Editor’s note: This is part 2 of a two-part series on allergen residue results. Part 1, which published in our December 2020/January 2021 issue, focused on how to confirm a positive result. Part 2 focuses on steps to take once a result has been affirmed.
Recipients of positive allergen test reports often leap toward recalling the product if it is already in distribution. To some degree, the food industry commitment to recalling products with undeclared allergens is laudable. However, this situation can be viewed as a major decision point. If the positive result shows high levels of undeclared allergen in a consumer-ready food product, the decision is easy and a recall is appropriate.
Many in the food industry seem to believe that recalls are required when any undeclared food allergens are found, especially with confirmation by testing. However, FDA Reportable Food Registry requirements indicate that an RFR notice should be filed with FDA “when there is reasonable probability that an article of food will cause serious health consequences or death to humans.”
In situations where very low levels of allergen residue are present, especially in ingredients and more especially in minor-use ingredients, the probability of serious health consequences may be low. We would recommend a quantitative risk assessment (QRA) in such situations. QRA takes into account the known level of sensitivity of the population allergic to a specific food, the analytical result(s), and knowledge of consumption of the particular food from surveys such as NHANES (National Health & Nutrition Examination Survey). Serving size can be used in QRA, but some consumers are likely to eat multiple servings, so use of NHANES data is preferred. FDA does not officially recognize QRAs but, in our experience, may consider QRA when risks are genuinely low. QRAs can also be used as one of the supporting pieces of information needed during a thorough risk assessment and root cause investigation, which will aid in determining if it is even necessary to contact FDA about the need to file a RFR notice. This corporate decision should be made under advisement from internal and/or external legal counsel.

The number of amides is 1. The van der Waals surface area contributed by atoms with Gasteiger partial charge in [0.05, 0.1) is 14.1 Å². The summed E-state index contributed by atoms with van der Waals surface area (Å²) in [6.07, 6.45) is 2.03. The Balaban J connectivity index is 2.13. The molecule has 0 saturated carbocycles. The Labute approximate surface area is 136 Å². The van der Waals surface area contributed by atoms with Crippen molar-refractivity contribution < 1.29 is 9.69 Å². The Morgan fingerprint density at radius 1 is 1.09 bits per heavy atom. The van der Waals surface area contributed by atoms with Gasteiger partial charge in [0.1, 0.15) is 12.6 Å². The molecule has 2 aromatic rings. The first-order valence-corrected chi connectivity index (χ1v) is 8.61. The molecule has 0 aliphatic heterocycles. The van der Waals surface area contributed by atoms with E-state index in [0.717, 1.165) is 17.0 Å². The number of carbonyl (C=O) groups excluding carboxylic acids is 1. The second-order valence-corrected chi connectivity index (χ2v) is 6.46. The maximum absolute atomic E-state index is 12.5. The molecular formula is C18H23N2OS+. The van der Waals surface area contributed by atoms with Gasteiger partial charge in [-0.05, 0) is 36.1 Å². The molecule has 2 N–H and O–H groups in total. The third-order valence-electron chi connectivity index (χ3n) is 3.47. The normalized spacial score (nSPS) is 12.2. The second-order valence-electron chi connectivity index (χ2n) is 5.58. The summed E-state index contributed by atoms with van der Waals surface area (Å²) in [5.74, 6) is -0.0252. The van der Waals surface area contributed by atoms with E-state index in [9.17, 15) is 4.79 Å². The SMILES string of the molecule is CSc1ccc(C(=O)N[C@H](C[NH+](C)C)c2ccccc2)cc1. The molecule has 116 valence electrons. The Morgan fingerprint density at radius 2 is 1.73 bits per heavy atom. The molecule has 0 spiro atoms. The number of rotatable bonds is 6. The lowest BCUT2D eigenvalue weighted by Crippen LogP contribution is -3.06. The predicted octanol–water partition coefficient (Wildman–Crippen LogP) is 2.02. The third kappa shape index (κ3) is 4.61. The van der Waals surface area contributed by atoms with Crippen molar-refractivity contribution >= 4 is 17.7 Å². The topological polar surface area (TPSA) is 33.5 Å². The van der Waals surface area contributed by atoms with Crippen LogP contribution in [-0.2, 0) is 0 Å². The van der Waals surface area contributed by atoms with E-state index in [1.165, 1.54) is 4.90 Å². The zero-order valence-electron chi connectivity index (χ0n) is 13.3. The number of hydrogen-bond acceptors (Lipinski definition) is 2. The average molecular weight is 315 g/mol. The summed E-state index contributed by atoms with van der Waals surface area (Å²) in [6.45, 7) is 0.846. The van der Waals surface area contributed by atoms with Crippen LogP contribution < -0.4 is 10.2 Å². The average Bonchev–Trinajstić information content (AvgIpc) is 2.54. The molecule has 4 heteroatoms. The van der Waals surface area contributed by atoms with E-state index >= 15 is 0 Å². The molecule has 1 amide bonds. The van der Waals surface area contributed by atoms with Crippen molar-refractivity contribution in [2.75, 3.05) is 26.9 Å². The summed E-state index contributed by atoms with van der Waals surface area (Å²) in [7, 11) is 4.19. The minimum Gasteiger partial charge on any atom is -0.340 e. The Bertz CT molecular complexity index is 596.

Special considerations arise when the allergen residue testing is initiated by a consumer complaint of an allergic reaction. In these situations, FDA, USDA FSIS, or other regulatory agencies may already be aware of the complaint. FDA may show up and take samples for their own analysis, because they strongly prefer FDA laboratory results over results that come from any other laboratory.
If FDA does take samples, you should take duplicate samples at the same time. If positive analytical results are obtained with samples related to a consumer complaint, then FDA may strongly suggest a recall even if the results are not strongly positive. Testing samples provided by consumers who have experienced allergic reactions is a process fraught with uncertainties but can also yield valuable information. Obviously, testing an opened sample of food can yield unreliable results because the consumer may have advertently or inadvertently contaminated the sample.
Years ago, we investigated a case where a very young, milk-allergic child experienced an allergic reaction to sorbet that should have been milk-free. Our analysis of the remaining sorbet provided by the consumer revealed a very low level of detectable milk, and the product was recalled from the market. However, a conversation with the mother revealed that her older child was served ice cream at the same time, and the two children were left alone in a room to eat their ice cream and sorbet. Many circumstances could have occurred in that room that contributed to the allergic reaction. In such situations, the Food Allergy Research and Resource Program (FARRP) Laboratory recommends that affected companies prepare to conduct a very thorough analytical investigation involving testing of the consumer’s product sample, retain samples from the same and other manufacturing runs, and perhaps gather additional retail samples of the product. If companies believe that the complaint has absolutely no basis (e.g., no peanuts in that product or the manufacturing plant), they might wait for analysis of the consumer’s sample before conducting additional analyses. Certainly, if you test a sample obtained from a consumer, a non-detect result will ease your anxiety and likely preclude any further testing.
Testing Can Provide Clues to Root Cause
If you have received a positive allergen test result and perhaps have recalled a product, you should try to determine the root cause of the situation. Sometimes the cause may be clearly identifiable, but not always. The chance of subsequent episodes will be substantially lessened if you can identify this root cause and take corrective action.